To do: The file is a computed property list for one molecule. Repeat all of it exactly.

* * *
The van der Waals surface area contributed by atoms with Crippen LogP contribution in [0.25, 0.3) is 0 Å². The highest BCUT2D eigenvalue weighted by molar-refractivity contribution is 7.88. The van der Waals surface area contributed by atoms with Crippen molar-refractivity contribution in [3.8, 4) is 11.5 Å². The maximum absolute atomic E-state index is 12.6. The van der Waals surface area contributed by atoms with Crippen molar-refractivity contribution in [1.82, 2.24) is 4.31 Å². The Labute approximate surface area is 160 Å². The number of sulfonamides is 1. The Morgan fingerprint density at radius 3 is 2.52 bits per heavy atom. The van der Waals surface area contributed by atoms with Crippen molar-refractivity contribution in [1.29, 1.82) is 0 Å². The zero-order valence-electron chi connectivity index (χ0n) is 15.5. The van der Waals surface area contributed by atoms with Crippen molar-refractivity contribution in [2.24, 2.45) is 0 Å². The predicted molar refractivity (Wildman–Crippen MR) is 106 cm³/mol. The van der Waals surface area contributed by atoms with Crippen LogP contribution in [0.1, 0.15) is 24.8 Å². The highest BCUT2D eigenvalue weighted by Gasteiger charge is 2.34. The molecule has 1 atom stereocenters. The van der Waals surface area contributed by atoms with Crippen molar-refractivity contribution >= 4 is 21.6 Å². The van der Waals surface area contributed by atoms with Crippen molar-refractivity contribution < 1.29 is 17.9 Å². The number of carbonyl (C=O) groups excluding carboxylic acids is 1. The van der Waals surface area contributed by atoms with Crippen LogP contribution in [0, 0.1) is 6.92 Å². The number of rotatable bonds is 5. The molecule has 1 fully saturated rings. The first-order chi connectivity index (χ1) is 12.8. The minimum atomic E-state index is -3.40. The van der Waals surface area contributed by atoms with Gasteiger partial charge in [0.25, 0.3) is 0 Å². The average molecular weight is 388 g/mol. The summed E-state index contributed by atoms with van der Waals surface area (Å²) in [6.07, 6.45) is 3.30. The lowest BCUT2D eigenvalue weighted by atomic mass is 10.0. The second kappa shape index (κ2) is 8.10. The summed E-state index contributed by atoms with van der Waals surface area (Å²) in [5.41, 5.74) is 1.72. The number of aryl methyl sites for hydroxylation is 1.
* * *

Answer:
The van der Waals surface area contributed by atoms with Crippen LogP contribution in [0.25, 0.3) is 0 Å². The highest BCUT2D eigenvalue weighted by molar-refractivity contribution is 7.88. The van der Waals surface area contributed by atoms with Crippen molar-refractivity contribution in [3.8, 4) is 11.5 Å². The maximum absolute atomic E-state index is 12.6. The van der Waals surface area contributed by atoms with Crippen molar-refractivity contribution in [1.82, 2.24) is 4.31 Å². The Labute approximate surface area is 160 Å². The number of sulfonamides is 1. The Morgan fingerprint density at radius 3 is 2.52 bits per heavy atom. The van der Waals surface area contributed by atoms with Crippen molar-refractivity contribution in [1.29, 1.82) is 0 Å². The zero-order valence-electron chi connectivity index (χ0n) is 15.5. The van der Waals surface area contributed by atoms with Crippen molar-refractivity contribution in [2.24, 2.45) is 0 Å². The predicted molar refractivity (Wildman–Crippen MR) is 106 cm³/mol. The van der Waals surface area contributed by atoms with Crippen LogP contribution in [0.1, 0.15) is 24.8 Å². The highest BCUT2D eigenvalue weighted by Gasteiger charge is 2.34. The molecule has 1 atom stereocenters. The van der Waals surface area contributed by atoms with Crippen molar-refractivity contribution >= 4 is 21.6 Å². The van der Waals surface area contributed by atoms with Crippen molar-refractivity contribution < 1.29 is 17.9 Å². The number of carbonyl (C=O) groups excluding carboxylic acids is 1. The van der Waals surface area contributed by atoms with Crippen LogP contribution in [0, 0.1) is 6.92 Å². The number of rotatable bonds is 5. The molecule has 1 fully saturated rings. The first-order chi connectivity index (χ1) is 12.8. The minimum atomic E-state index is -3.40. The van der Waals surface area contributed by atoms with Gasteiger partial charge in [0.25, 0.3) is 0 Å². The average molecular weight is 388 g/mol. The summed E-state index contributed by atoms with van der Waals surface area (Å²) in [6.07, 6.45) is 3.30. The lowest BCUT2D eigenvalue weighted by atomic mass is 10.0. The second kappa shape index (κ2) is 8.10. The summed E-state index contributed by atoms with van der Waals surface area (Å²) in [5.41, 5.74) is 1.72. The number of aryl methyl sites for hydroxylation is 1.